Sulphation in lead acid batteries is quite common and a big problem because the process completely hampers the efficiency of the battery. Charging a lead acid battery through PWM method is said to initiate desulfation, helping recover battery efficiency to some levels.

What is Sulphation in Lead Acid Batteries

Sulphation is a process where the sulfuric acid present inside lead acid batteries react with the plates overtime to form layers of white powder like substance over the plates.

This layer deposit seriously deteriorates the chemical actions inside the battery while charging or discharging making the battery inefficient with its power delivering capabilities.

Normally this happens when the battery is not being used for long periods and the charging, discharging processes are not done very frequently.

Unfortunately there's no effective way of tackling this problem, however it has been researched that the jammed sulphur deposits over an effected battery may be broken down to some extent by subjecting the battery to high current bursts while charging it.

These high current charging pulses should be well optimized through some control circuit and should be diagnosed carefully while implementing the process.

Using PWM


Implementing the method through PWM controlled circuit is probably the best way of doing it.

Here's an excerpt from wikipedia, which says,

" Desulfation is achieved by high current pulses produced between the terminals of the battery. This technique, also called pulse conditioning, breaks down the sulfate crystals that are formed on the battery plates. Short high current pulses tend to work best. Electronic circuits are used to regulate the pulses of different widths and frequency of high current pulses. These can also be used to automate the process since it takes a long period of time to desulfate a battery fully."

The circuit of a PWM battery charger discussed here can be considered as the best design for carrying out the above desulfation process.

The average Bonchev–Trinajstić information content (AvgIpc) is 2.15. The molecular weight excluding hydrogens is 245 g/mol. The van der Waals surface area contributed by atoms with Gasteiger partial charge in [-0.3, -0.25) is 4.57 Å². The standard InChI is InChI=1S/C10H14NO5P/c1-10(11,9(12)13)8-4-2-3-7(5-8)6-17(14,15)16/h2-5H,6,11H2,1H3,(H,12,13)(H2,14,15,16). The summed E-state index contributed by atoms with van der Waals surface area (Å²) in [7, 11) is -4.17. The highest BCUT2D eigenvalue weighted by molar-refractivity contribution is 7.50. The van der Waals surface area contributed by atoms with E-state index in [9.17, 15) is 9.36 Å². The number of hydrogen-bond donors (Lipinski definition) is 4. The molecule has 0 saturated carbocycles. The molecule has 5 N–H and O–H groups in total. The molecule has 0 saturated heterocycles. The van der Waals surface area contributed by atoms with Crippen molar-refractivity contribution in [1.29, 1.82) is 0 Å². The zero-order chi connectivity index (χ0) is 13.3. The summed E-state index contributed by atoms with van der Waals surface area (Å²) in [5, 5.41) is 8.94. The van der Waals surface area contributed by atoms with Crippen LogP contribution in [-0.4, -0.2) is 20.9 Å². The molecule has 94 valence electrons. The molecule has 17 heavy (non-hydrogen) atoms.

How the Circuit Functions


The IC 555 is configured and used in its standard PWM control mode.

The output from the IC is appropriately amplified through a couple transistors so that it is able to deliver the said high current pulses to the battery which needs to be desulfated.

The PWM control may be set at low "mark" ratio for implementing a desulfation process.

Conversely if the circuit is intended to be used for charging normal batteries, the PWM control may be adjusted for generating pulses with equal mark/space ratios or as per the desired specs.

The controlling of the PWM will solely depend on an individuals personal preference, so should be done correctly as per the battery manufacturers instructions.

Failing to follow the correct procedures may lead to fatal accidents with the battery, due to a possible explosion of the battery.

An input current level equal to the battery AH level may be chosen initially, and reduced gradually if a positive response is detected from the battery.



Desulfating with a Transformer and Bridge Rectifier Circuit


To make this simplest yet effective battery desulfator with charger circuit you would just require a suitably rated transformer, and a bridge rectifier. The design not only desulfates a battery, it keeps the new batteries from developing this issue and simultaneously charges them to the desired levels.